As fake news continues to encircle the media, the future of journalism depends on returning to the essence of reporting the facts.
The 2016 US presidential election changed the way the news media was portrayed globally, and the notion for a more ‘administrative’ form of reporting could be the answer journalism needs.
Juliet De Maeyer and Dominique Trudel argue in their piece for the Nieman’s Lab 2017 Predictions for Journalism, that a form of populist journalism will resurface in the coming year.
Whilst it was not the case that excellent journalism did not exist throughout the US election, the public interest in this information however did not- and an emphasis on data, statistics, and visual information could be the catalyst for a more reliable understanding of current world and political events.
Jeff Jarvis, director of the Tow-Knight Center for Entrepreneurial Journalism at CUNY’s Graduate School of Journalism, gave journalists a D for their reporting during the campaign period, crediting the political discourse at this time as evidence of the journalistic failures.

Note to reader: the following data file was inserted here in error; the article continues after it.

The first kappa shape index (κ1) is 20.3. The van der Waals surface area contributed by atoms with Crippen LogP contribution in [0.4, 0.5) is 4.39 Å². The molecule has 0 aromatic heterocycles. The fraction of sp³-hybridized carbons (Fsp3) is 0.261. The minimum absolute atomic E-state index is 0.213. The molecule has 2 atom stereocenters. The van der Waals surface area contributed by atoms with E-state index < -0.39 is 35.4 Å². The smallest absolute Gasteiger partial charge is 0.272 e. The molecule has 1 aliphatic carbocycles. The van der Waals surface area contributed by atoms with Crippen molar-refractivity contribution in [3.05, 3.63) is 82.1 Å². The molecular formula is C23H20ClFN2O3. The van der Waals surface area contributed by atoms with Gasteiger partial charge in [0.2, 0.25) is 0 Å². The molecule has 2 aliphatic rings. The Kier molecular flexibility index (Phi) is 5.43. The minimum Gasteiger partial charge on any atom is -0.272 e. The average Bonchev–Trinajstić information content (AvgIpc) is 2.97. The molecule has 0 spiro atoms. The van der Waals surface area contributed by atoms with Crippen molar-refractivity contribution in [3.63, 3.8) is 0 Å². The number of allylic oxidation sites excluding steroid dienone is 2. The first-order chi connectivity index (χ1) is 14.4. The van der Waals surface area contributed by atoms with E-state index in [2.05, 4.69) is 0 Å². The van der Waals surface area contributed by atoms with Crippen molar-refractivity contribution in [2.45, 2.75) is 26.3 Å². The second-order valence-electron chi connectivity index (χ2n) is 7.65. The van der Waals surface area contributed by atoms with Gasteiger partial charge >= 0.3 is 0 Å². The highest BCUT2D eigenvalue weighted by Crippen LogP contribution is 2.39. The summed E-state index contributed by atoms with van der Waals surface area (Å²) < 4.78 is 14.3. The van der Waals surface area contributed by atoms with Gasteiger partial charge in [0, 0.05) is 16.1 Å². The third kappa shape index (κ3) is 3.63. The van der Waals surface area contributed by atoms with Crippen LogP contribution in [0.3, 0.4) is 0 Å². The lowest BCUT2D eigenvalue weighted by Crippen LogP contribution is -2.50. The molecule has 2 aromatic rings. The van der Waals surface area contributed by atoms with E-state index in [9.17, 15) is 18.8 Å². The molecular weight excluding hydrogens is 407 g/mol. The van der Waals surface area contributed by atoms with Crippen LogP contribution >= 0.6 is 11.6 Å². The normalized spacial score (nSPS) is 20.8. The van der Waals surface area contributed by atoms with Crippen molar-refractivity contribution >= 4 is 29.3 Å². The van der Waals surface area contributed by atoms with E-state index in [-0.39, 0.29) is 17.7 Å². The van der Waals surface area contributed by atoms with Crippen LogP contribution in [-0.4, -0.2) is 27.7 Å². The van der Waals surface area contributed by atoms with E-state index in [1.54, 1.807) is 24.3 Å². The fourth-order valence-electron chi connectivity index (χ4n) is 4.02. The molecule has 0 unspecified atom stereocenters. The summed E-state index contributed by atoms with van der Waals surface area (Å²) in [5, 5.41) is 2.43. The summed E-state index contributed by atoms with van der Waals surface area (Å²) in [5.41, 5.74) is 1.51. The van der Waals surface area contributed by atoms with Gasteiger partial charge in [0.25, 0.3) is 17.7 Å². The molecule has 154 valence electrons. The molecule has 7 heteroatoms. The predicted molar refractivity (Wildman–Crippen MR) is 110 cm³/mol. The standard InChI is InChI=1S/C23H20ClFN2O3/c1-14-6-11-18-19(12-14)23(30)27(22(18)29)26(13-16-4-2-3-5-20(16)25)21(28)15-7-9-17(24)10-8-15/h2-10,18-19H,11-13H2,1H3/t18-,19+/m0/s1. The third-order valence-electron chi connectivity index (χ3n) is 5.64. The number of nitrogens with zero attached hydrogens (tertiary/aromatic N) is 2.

As believed by De Maeyer and Trudel, populist journalism that remains ‘fiercely adversarial but never personalised’ will be a deciphering tool between the paradox of fact and fiction that exists in digital journalism today.
As journalism relies more and more on digital technology to reach most consumers, managing the overflow of information becomes vital. Visual journalism expert Alberto Cairo reasons that better communication of data is essential, particularly the communication of uncertainty.
His view of the last US election describes the journalism of that time as ‘undeservedly precise’; the statistics seen in news media about Trump and Clinton were often misleading, evident in the shock that was widely felt on the 8th of November 2016.
Following Donald Trump’s election success and his war on the ‘fake news’ media, a Google Trends graph shows the amount of people searching for fake news rose drastically and remained steady into 2017.
Cairo’s suggestion for journalists to adopt real life frequencies (eg: 1 out of 5 chance rather than %) would place news events into perspective for the public and ensure that information is received accurately.